The Informatica World 2015 event in Las Vegas was held as the company was in the process of being taken off the stock market and into private ownership by private equity firm Permira and a Canadian pension fund. The company was still in its quiet period so was unable to offer any real detail about this. However my perception is that one key reason for the change may be that the company executives can see that there is a growing industry momentum towards cloud computing. This is a challenge to all major vendors with large installed bases, because the subscription pricing model associated with the cloud presents a considerable challenge as to how vendors will actually make money compared to their current on-premise business model. A quick look at the finances of publicly held cloud-only companies suggest that even these specialists have yet to really figure it out, with a sea of red ink in the accounts of most. If Informatica is to embrace this change then it is likely that it’s profitability will suffer, and private investors may offer a more patient perspective than Wall Street, which is notoriously focused on short-term earnings. It would seem to me that there is unlikely to be any real change of emphasis around MDM from Informatica, given that it seems to be their fastest growing business line.
On the specifics of the conference, there were announcements for the company around its major products, including its recent foray into data security. The most intriguing was the prospect of a yet to be delivered product called “live data map”. The idea is to allow semantic discovery within corporate data, and allow end-users to vote on how reliable particular corporate data elements are, rather as consumers vote for movies on IMDB or rate others on eBay. The idea is that this approach may be particularly useful as companies have to deal with “data lakes” where data will have little or none of the validation applied to it that would (in theory) be the case with current corporate systems. The idea is tantalising but this was a statement of direction rather than a product that was ready for market.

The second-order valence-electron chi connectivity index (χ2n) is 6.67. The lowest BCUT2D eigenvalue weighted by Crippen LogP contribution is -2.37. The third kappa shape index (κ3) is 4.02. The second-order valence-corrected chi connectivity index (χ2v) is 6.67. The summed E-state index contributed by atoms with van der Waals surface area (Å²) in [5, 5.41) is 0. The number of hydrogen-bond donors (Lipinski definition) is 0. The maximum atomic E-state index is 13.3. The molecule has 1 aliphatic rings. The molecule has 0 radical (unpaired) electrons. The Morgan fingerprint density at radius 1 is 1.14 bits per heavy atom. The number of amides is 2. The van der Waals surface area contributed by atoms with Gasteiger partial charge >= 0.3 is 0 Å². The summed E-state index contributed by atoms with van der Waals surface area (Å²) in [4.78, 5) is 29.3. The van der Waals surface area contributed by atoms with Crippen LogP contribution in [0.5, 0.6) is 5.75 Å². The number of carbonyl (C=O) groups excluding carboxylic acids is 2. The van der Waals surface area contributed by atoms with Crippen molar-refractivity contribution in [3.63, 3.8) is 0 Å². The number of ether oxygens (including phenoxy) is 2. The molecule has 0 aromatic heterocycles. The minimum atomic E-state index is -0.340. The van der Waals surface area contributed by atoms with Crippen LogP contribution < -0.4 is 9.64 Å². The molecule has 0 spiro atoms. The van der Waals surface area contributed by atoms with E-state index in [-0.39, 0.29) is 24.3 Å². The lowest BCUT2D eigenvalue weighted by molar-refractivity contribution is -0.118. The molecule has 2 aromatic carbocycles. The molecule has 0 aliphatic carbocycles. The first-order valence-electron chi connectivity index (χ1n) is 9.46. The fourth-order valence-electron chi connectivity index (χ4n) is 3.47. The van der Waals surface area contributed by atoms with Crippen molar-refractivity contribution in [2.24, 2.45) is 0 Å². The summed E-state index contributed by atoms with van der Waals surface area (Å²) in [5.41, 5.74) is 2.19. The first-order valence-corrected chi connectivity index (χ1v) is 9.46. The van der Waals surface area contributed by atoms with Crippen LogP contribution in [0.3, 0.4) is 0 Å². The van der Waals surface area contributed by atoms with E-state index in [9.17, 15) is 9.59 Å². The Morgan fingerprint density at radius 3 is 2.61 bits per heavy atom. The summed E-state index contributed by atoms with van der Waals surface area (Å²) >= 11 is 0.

The thing that I found most useful was the array of customer presentations, over a hundred in all. BP gave an interesting talk about data quality in the upstream oil industry, which has typically not been a big focus for data quality vendors (there is no name and address validation in the upstream). Data governance was a common theme in several presentations, clearly key to the success of both master data and data quality projects. There was a particularly impressive presentation by GE Aviation about their master data project, which had to deal with very complex aeroplane engine data.
Overall, Informatica’s going private should not have any negative impact on customers, at least unless its executives end up taking their eye off the ball due to the inevitable distractions associated with new ownership.